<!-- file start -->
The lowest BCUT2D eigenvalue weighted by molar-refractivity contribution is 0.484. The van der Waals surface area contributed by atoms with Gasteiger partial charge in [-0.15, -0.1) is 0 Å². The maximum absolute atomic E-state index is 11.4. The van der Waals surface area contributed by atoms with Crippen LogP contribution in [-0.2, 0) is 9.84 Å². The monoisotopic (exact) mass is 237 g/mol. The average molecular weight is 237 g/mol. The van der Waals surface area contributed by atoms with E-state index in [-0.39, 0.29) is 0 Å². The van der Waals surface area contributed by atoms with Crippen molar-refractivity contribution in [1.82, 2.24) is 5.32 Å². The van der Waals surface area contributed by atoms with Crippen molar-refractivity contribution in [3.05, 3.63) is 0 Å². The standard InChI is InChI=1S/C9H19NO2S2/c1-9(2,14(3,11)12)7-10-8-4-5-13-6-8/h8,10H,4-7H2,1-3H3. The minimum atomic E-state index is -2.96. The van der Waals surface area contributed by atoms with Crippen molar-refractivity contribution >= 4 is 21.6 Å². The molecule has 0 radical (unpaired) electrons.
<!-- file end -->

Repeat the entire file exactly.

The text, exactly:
The lowest BCUT2D eigenvalue weighted by molar-refractivity contribution is 0.484. The van der Waals surface area contributed by atoms with Gasteiger partial charge in [-0.15, -0.1) is 0 Å². The maximum absolute atomic E-state index is 11.4. The van der Waals surface area contributed by atoms with Crippen LogP contribution in [-0.2, 0) is 9.84 Å². The monoisotopic (exact) mass is 237 g/mol. The average molecular weight is 237 g/mol. The van der Waals surface area contributed by atoms with E-state index in [-0.39, 0.29) is 0 Å². The van der Waals surface area contributed by atoms with Crippen molar-refractivity contribution in [1.82, 2.24) is 5.32 Å². The van der Waals surface area contributed by atoms with Crippen molar-refractivity contribution in [3.05, 3.63) is 0 Å². The standard InChI is InChI=1S/C9H19NO2S2/c1-9(2,14(3,11)12)7-10-8-4-5-13-6-8/h8,10H,4-7H2,1-3H3. The minimum atomic E-state index is -2.96. The van der Waals surface area contributed by atoms with Crippen molar-refractivity contribution >= 4 is 21.6 Å². The molecule has 0 radical (unpaired) electrons.